Amanda Carr, Associate Director, Academic Quality, Quality and Standards Office, La Trobe University
Noha Khalef, Senior Coordinator, Academic Quality, Quality and Standards, La Trobe University
Developing a choice architecture to maximise conversions from application to offer to enrolment
This breakout session explores emergent changes in the behaviour of prospective students during the conversion phase (application to enrolment) within the university sector in Australia and the applicability of a behavioural science approach (nudges) to addressing these changes. The supposition of 'nudging' is that small and apparently insignificant details can have a major impact on people’s choice behaviours and that understanding how to harness or ameliorate these details can transform the actions of individuals. It is used throughout the session to gain an understanding of the environment in which prospective students are choosing to convert their offer of a place into an enrolment, and to ultimately develop a framework to guide tertiary education management practice in the design of a positive conversion choice architecture.
An actionable framework or 'Choice Architecture Model’ based on known cognitive biases in decision‐making will be presented. It provides a theoretical base on which any tertiary education provider could build individualised conversion strategies that respond to the specifics of their particular student catchment and demographic.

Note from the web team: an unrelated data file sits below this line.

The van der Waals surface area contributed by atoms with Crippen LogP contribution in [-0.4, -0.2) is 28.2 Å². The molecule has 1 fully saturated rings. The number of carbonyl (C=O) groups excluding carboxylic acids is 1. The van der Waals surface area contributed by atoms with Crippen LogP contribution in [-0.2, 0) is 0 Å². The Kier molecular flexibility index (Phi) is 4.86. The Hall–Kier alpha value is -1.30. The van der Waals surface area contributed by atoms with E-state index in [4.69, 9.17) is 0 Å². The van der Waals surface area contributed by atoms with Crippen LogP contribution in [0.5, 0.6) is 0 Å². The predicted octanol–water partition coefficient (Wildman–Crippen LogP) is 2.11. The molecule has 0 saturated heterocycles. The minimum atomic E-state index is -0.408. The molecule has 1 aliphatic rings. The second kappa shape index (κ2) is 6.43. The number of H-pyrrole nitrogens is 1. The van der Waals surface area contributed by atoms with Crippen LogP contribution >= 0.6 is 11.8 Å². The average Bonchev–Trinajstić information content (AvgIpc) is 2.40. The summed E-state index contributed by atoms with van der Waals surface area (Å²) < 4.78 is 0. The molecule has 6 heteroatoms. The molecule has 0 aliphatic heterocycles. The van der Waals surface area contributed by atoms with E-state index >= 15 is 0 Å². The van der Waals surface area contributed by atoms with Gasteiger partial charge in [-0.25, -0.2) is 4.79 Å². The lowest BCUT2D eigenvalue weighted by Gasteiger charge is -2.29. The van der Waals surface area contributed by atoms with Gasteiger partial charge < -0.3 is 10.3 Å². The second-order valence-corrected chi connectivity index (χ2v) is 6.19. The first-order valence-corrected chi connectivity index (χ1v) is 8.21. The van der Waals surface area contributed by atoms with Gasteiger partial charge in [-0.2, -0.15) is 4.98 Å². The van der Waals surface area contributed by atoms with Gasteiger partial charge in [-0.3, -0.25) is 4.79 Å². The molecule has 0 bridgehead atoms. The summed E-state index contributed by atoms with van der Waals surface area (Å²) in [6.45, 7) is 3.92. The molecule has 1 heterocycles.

The presenter will discuss how a variant of this model is being rolled out in one tertiary education provider and the initial positive impacts.
Suzanne Crew, CEO, UNE Partnerships
Thursday 25th October: 2:20pm - 2:50pm
Student Success: Engage-Succeed-Progress-Complete
Whilst student retention and success in higher education is well researched, the principal aim of this project was to determine whether we could identify any additional factors particular to UNE students, UNE’s academic delivery or UNE’s policy, process and systems that may be impacting on students. The secondary aim was to identify and develop a framework, methodology, and internal capacity for analysing multiple unstructured datasets to inform the quality improvement cycle.
Existing unstructured data collected by UNE was analysed at three levels to reflect the:
- contextual environment (Macro Level);
- course environment (Meso Level); and